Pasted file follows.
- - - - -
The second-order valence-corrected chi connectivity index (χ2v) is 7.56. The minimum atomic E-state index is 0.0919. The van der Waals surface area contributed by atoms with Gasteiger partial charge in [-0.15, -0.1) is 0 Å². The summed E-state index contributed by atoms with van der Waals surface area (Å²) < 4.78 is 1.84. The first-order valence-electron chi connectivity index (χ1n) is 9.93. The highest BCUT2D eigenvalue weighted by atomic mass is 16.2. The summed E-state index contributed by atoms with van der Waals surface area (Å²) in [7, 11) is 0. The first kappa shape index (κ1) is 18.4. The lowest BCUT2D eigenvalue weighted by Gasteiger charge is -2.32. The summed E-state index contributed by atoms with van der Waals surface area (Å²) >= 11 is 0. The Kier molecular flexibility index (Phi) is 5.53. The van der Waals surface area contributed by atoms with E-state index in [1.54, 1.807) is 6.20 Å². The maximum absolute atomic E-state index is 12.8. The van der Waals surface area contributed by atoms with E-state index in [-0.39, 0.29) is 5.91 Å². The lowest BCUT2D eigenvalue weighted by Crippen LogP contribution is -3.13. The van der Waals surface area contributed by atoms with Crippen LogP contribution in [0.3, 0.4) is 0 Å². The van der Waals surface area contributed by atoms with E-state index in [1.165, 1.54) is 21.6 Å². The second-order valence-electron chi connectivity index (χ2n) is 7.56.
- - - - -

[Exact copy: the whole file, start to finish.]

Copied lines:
The second-order valence-corrected chi connectivity index (χ2v) is 7.56. The minimum atomic E-state index is 0.0919. The van der Waals surface area contributed by atoms with Gasteiger partial charge in [-0.15, -0.1) is 0 Å². The summed E-state index contributed by atoms with van der Waals surface area (Å²) < 4.78 is 1.84. The first-order valence-electron chi connectivity index (χ1n) is 9.93. The highest BCUT2D eigenvalue weighted by atomic mass is 16.2. The summed E-state index contributed by atoms with van der Waals surface area (Å²) in [7, 11) is 0. The first kappa shape index (κ1) is 18.4. The lowest BCUT2D eigenvalue weighted by Gasteiger charge is -2.32. The summed E-state index contributed by atoms with van der Waals surface area (Å²) >= 11 is 0. The Kier molecular flexibility index (Phi) is 5.53. The van der Waals surface area contributed by atoms with E-state index in [1.54, 1.807) is 6.20 Å². The maximum absolute atomic E-state index is 12.8. The van der Waals surface area contributed by atoms with E-state index in [-0.39, 0.29) is 5.91 Å². The lowest BCUT2D eigenvalue weighted by Crippen LogP contribution is -3.13. The van der Waals surface area contributed by atoms with Crippen LogP contribution in [0.3, 0.4) is 0 Å². The van der Waals surface area contributed by atoms with E-state index in [1.165, 1.54) is 21.6 Å². The second-order valence-electron chi connectivity index (χ2n) is 7.56.